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WBDKLaw > Areas Of Practice > Motor Vehicle > Habitual Offender

Habitual Offender

A person can be certified a habitual offender if that person has multiple driving convictions on his or her driving record, as follows:

  • Any combination of 12 minor motor vehicle convictions for speeding, crossing a solid line, operating without a license, or operating without proof of financial responsibility when required to obtain it; or
  • Three (3) major motor vehicle convictions (see below); or
  • One (1) major motor vehicle conviction and any combination of eight (8) of the minor motor vehicle convictions shown in above; or
  • Two (2) major motor vehicle convictions and any combination of four (4) of the minor motor vehicle convictions shown above; and
  • These convictions are based upon the date of the underlining violations and have all occurred within a five (5) year period.

The most common major motor vehicle convictions are:

  • Driving while Intoxicated (DWI/DUI, Drunk Driving)
  • Reckless Driving
  • Leaving the Scene of (Conduct After) an Accident
  • Operating after Revocation or Suspension
  • Taking a Vehicle without Authority
  • Disobeying a Police Officer
  • Unlawfully Passing a School Bus

Once a driver has committed the necessary underlying offenses within a five (5) year period, the Department of Motor Vehicles will hold a hearing wherein they will that driver’s license for a period of one (1) to (4) years.  Most importantly, if a person is arrested for driving after having been certified as a habitual offender, that person may be sentenced to a mandatory sentence of 12-months in jail!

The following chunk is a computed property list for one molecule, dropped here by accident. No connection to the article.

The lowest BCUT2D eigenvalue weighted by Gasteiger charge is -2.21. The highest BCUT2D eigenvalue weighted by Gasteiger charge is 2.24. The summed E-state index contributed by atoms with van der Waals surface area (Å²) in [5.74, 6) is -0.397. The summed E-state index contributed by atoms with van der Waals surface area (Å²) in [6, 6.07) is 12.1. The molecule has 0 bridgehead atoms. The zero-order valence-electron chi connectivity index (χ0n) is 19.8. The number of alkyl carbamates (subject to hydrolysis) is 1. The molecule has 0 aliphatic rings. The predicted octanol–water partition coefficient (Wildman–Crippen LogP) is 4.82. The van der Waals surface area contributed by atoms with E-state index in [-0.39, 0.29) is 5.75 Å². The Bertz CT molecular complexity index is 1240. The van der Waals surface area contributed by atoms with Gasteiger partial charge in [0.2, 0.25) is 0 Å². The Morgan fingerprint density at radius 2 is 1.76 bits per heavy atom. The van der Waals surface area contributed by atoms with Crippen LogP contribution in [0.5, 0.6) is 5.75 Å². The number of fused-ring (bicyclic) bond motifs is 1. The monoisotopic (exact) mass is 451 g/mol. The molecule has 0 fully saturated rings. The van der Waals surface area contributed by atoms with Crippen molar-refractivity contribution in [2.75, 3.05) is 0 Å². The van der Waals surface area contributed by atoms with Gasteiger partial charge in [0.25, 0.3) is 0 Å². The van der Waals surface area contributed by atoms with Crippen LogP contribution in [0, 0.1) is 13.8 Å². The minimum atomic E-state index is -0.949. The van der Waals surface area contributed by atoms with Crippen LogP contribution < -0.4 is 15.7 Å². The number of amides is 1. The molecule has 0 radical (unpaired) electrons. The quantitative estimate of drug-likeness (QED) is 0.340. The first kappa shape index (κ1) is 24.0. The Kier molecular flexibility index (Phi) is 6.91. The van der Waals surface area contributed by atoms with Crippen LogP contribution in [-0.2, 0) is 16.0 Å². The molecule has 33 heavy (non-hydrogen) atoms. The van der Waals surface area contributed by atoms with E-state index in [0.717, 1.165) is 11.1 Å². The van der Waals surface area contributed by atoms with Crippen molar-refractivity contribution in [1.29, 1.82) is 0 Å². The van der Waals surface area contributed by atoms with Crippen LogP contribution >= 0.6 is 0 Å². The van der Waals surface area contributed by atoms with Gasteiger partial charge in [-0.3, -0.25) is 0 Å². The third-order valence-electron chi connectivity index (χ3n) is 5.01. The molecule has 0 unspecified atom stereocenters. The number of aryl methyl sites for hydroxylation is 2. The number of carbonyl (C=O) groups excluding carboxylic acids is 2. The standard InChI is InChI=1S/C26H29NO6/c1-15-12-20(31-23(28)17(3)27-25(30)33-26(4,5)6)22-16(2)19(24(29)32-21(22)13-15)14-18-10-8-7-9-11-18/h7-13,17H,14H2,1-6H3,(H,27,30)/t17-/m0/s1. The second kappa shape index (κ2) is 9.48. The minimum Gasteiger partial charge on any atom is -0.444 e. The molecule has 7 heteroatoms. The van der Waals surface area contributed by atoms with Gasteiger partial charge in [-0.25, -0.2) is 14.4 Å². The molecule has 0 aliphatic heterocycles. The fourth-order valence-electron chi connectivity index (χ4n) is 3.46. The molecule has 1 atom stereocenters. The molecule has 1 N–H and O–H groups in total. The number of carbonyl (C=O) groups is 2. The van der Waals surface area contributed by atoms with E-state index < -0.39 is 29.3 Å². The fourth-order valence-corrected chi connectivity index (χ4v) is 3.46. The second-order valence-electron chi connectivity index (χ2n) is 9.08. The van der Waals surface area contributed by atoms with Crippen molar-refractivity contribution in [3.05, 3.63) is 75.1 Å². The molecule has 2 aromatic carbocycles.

In order to earn back your New Hampshire operating privileges, a habitual offender must meet all the criteria of the court including the one (1) to four (4) year loss of license as well as completion of driver improvement course and other related coursework.  Further, the Department of Safety, Bureau of Hearings determines you are eligibility after a hearing.  A person certified as a habitual offender cannot drive until the Department of Motor Vehicles reinstates that person’s driving privileges and the person re-obtains a license.

If you are charged with Operating as a Habitual Offender, or are contesting certification as a Habitual Offender, you need an experienced and effective criminal defense attorney to represent you immediately.  A person convicted of this offense can be guilty of a felony, face jail or prison time, can pay heavy fines, and will lose his license for an extended period of time.  The criminal defense lawyers at Wilson, Bush & Keefe have the proven record of success to defend you when you need it the most.

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